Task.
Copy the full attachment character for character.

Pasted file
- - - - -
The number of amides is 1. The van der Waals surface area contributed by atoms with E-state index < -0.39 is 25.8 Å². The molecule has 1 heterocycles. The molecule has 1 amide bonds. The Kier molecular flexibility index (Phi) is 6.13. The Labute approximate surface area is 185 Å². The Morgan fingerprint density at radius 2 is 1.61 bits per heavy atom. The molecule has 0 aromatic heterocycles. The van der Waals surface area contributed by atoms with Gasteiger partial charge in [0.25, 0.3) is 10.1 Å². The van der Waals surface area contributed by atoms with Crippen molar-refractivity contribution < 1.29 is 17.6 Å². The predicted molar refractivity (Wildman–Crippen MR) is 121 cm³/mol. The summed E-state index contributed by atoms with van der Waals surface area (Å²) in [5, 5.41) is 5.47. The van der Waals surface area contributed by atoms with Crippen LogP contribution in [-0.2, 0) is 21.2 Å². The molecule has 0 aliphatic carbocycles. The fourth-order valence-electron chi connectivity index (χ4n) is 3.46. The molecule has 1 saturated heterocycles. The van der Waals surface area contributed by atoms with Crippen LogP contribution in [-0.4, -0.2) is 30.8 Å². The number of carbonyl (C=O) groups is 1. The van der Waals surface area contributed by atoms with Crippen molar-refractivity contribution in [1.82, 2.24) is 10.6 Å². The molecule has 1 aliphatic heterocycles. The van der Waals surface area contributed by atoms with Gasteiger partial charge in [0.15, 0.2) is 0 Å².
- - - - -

The number of amides is 1. The van der Waals surface area contributed by atoms with E-state index < -0.39 is 25.8 Å². The molecule has 1 heterocycles. The molecule has 1 amide bonds. The Kier molecular flexibility index (Phi) is 6.13. The Labute approximate surface area is 185 Å². The Morgan fingerprint density at radius 2 is 1.61 bits per heavy atom. The molecule has 0 aromatic heterocycles. The van der Waals surface area contributed by atoms with Gasteiger partial charge in [0.25, 0.3) is 10.1 Å². The van der Waals surface area contributed by atoms with Crippen molar-refractivity contribution < 1.29 is 17.6 Å². The predicted molar refractivity (Wildman–Crippen MR) is 121 cm³/mol. The summed E-state index contributed by atoms with van der Waals surface area (Å²) in [5, 5.41) is 5.47. The van der Waals surface area contributed by atoms with Crippen LogP contribution in [-0.2, 0) is 21.2 Å². The molecule has 0 aliphatic carbocycles. The fourth-order valence-electron chi connectivity index (χ4n) is 3.46. The molecule has 1 saturated heterocycles. The van der Waals surface area contributed by atoms with Crippen LogP contribution in [-0.4, -0.2) is 30.8 Å². The number of carbonyl (C=O) groups is 1. The van der Waals surface area contributed by atoms with Crippen molar-refractivity contribution in [1.82, 2.24) is 10.6 Å². The molecule has 1 aliphatic heterocycles. The van der Waals surface area contributed by atoms with Gasteiger partial charge in [0.15, 0.2) is 0 Å².